If you’re going to collect late fees for late rent, that must be clearly stated in your lease. You’ll want to include a clause that governs when late fees are due, how much fees will be charged per day, the maximum amount of late fees a tenant can accrue per rent period, and how late fees must be paid.
It’s always wise to include a clause for late fees as a deterrent, even if you decide not to pursue them. If you don’t include the clause, you could regret it later.
Prior to 2019, Texas didn’t have a maximum amount for late fees, but that has changed. Late fee maximums now exist in Texas, but the amount depends on the type of unit.
Your late fees must be reasonable. You may not charge $100 a day for three weeks and expect to win in court if a tenant sues you. Be reasonable about late fees.
Ten to twenty dollars per day is enough. Cap it at a $200 fee maximum per rent period.
7. Notice of lease amendments with proper notice
Tenants don’t necessarily know their rights or landlord-tenant laws in general. Sometimes it’s wise to include clauses in your lease that reiterate Texas law.
Your lease will be the document to which your tenants refer when they want to verify what they’ve agreed to, so reiterating basic laws can prevent a confrontation.
Including details about your right to amend a lease, for example, can prevent a tenant from getting angry when he or she receives an unexpected lease amendment notice. To avoid unnecessary conflict, choose which terms to amend with care.
However, keep in mind that you may not amend a lease in the middle of the term. You may only amend it at the end of the term.
This clause will be relevant for tenants who wish to renew a long-term lease or who have an ongoing month-to-month lease.
Amending a long-term lease
On a 12-month lease, you are not allowed to change any lease terms until the lease ends. The same goes for a month-to-month lease; you can only change the lease terms after the 30-day lease period has ended.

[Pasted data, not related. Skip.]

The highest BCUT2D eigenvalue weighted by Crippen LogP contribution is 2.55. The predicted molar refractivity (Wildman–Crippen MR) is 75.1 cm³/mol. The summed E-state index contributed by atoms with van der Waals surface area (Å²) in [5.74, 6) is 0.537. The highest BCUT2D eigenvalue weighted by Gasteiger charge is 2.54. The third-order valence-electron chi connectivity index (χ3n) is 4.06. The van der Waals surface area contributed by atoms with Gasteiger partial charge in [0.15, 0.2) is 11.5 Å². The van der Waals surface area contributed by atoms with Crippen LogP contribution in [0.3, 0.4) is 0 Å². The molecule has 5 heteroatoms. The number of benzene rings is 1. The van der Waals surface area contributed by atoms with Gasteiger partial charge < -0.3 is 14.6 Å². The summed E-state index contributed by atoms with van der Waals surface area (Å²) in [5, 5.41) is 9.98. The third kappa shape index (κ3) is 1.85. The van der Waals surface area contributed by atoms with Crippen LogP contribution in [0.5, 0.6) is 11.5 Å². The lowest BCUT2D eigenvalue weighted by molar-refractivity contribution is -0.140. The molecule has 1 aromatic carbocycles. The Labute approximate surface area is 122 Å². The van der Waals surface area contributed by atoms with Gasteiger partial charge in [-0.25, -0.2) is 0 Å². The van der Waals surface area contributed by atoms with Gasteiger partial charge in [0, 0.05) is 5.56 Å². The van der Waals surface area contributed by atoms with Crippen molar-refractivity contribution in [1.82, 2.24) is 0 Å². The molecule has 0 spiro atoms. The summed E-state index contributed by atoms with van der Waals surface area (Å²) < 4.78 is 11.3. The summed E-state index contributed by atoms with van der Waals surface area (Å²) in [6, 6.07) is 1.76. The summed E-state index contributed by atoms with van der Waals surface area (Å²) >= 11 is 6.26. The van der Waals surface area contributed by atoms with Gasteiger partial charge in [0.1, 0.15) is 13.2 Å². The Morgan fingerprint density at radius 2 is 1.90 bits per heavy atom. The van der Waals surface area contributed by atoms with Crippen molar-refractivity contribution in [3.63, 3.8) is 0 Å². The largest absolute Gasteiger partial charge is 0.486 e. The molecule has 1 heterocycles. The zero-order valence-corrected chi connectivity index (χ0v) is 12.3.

Amending a month-to-month lease
Under a month-to-month tenancy, the lease expires every 30 days and is automatically renewed until either you or the tenant decides to terminate the tenancy. For this reason, you’ll need to give your tenants at least 30 days’ notice with regard to lease amendments.
For example, if your tenant pays rent on the 10th of the month, you must provide at least 30 days’ notice so the new lease terms start on or after the 10th.
8. A forum selection clause
A forum selection clause determines where contracting parties must have disputes litigated. With this clause written into your lease agreements, you’ll be able to require that all legal disputes will be handled in Houston.
You can also require tenants to waive their right to litigate outside the courtroom. A forum selection clause prevents tenants from dragging you to court in another county or state.
Sometimes tenants move out of state and attempt to file a lawsuit against their landlord in their new state. Most people have a basic understanding of this clause at signing, but tend to forget about it over time.
Although the clause is important, you should be prepared to manage a potential lawsuit filed in another state.
A property management company will build and enforce your lease agreements
If creating and enforcing a solid lease is exhausting or cumbersome for you, Green Residential can help. Our experienced property managers know Houston’s landlord-tenant laws to the letter.
We’ll create an ironclad, legally binding lease for your tenants, and enforce all lease terms on your behalf. Contact us today to learn more about our property management services, or sign up to get a free property management rental analysis.